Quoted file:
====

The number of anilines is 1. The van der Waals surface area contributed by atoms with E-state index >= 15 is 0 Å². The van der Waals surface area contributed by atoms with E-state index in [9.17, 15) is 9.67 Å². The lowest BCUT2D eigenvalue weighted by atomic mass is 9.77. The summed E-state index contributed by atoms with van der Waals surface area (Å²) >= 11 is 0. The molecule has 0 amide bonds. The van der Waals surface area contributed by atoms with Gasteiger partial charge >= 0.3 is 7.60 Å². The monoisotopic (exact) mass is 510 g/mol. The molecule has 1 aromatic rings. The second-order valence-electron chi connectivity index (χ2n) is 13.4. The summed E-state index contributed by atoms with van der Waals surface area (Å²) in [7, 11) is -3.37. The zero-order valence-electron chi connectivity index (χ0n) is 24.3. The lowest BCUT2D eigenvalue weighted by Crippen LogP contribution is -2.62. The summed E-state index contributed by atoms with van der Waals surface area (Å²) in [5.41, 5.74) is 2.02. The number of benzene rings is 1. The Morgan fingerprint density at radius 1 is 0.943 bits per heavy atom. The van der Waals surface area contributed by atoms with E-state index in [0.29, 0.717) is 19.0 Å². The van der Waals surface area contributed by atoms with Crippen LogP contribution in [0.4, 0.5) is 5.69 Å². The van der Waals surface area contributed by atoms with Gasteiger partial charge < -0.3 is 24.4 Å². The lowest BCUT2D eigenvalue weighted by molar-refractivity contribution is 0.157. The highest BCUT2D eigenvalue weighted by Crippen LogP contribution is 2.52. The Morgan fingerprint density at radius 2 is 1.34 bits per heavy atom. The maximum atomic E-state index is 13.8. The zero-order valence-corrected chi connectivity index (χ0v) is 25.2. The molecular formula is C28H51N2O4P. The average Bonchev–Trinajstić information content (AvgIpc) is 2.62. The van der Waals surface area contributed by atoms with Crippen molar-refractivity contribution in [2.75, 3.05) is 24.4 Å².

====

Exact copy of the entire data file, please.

The number of anilines is 1. The van der Waals surface area contributed by atoms with E-state index >= 15 is 0 Å². The van der Waals surface area contributed by atoms with E-state index in [9.17, 15) is 9.67 Å². The lowest BCUT2D eigenvalue weighted by atomic mass is 9.77. The summed E-state index contributed by atoms with van der Waals surface area (Å²) >= 11 is 0. The molecule has 0 amide bonds. The van der Waals surface area contributed by atoms with Gasteiger partial charge >= 0.3 is 7.60 Å². The monoisotopic (exact) mass is 510 g/mol. The molecule has 1 aromatic rings. The second-order valence-electron chi connectivity index (χ2n) is 13.4. The summed E-state index contributed by atoms with van der Waals surface area (Å²) in [7, 11) is -3.37. The zero-order valence-electron chi connectivity index (χ0n) is 24.3. The lowest BCUT2D eigenvalue weighted by Crippen LogP contribution is -2.62. The summed E-state index contributed by atoms with van der Waals surface area (Å²) in [5.41, 5.74) is 2.02. The number of benzene rings is 1. The Morgan fingerprint density at radius 1 is 0.943 bits per heavy atom. The van der Waals surface area contributed by atoms with E-state index in [0.29, 0.717) is 19.0 Å². The van der Waals surface area contributed by atoms with Crippen LogP contribution in [0.4, 0.5) is 5.69 Å². The van der Waals surface area contributed by atoms with Gasteiger partial charge < -0.3 is 24.4 Å². The lowest BCUT2D eigenvalue weighted by molar-refractivity contribution is 0.157. The highest BCUT2D eigenvalue weighted by Crippen LogP contribution is 2.52. The Morgan fingerprint density at radius 2 is 1.34 bits per heavy atom. The maximum atomic E-state index is 13.8. The zero-order valence-corrected chi connectivity index (χ0v) is 25.2. The molecular formula is C28H51N2O4P. The average Bonchev–Trinajstić information content (AvgIpc) is 2.62. The van der Waals surface area contributed by atoms with Crippen molar-refractivity contribution in [2.75, 3.05) is 24.4 Å².